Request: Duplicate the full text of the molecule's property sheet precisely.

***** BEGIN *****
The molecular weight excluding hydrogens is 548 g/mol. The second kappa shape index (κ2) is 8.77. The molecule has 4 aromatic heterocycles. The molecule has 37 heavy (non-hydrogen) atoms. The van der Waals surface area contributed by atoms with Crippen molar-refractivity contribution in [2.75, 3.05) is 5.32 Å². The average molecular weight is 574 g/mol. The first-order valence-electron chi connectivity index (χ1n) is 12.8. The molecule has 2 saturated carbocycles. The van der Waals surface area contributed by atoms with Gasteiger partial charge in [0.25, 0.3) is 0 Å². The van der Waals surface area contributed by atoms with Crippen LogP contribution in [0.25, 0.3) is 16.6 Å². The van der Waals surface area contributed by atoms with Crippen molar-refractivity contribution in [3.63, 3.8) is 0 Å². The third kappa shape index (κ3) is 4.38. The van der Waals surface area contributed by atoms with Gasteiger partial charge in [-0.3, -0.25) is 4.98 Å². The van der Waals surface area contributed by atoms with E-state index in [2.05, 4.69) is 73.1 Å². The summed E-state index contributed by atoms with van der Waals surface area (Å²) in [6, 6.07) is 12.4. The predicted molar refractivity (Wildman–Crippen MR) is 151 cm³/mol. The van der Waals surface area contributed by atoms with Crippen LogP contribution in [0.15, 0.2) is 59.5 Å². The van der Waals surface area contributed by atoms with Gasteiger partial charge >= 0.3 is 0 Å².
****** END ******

The molecular weight excluding hydrogens is 548 g/mol. The second kappa shape index (κ2) is 8.77. The molecule has 4 aromatic heterocycles. The molecule has 37 heavy (non-hydrogen) atoms. The van der Waals surface area contributed by atoms with Crippen molar-refractivity contribution in [2.75, 3.05) is 5.32 Å². The average molecular weight is 574 g/mol. The first-order valence-electron chi connectivity index (χ1n) is 12.8. The molecule has 2 saturated carbocycles. The van der Waals surface area contributed by atoms with Gasteiger partial charge in [0.25, 0.3) is 0 Å². The van der Waals surface area contributed by atoms with Crippen LogP contribution in [0.25, 0.3) is 16.6 Å². The van der Waals surface area contributed by atoms with Crippen molar-refractivity contribution in [3.63, 3.8) is 0 Å². The third kappa shape index (κ3) is 4.38. The van der Waals surface area contributed by atoms with Gasteiger partial charge in [-0.3, -0.25) is 4.98 Å². The van der Waals surface area contributed by atoms with E-state index in [2.05, 4.69) is 73.1 Å². The summed E-state index contributed by atoms with van der Waals surface area (Å²) in [6, 6.07) is 12.4. The predicted molar refractivity (Wildman–Crippen MR) is 151 cm³/mol. The van der Waals surface area contributed by atoms with Crippen LogP contribution in [0.15, 0.2) is 59.5 Å². The van der Waals surface area contributed by atoms with Gasteiger partial charge >= 0.3 is 0 Å².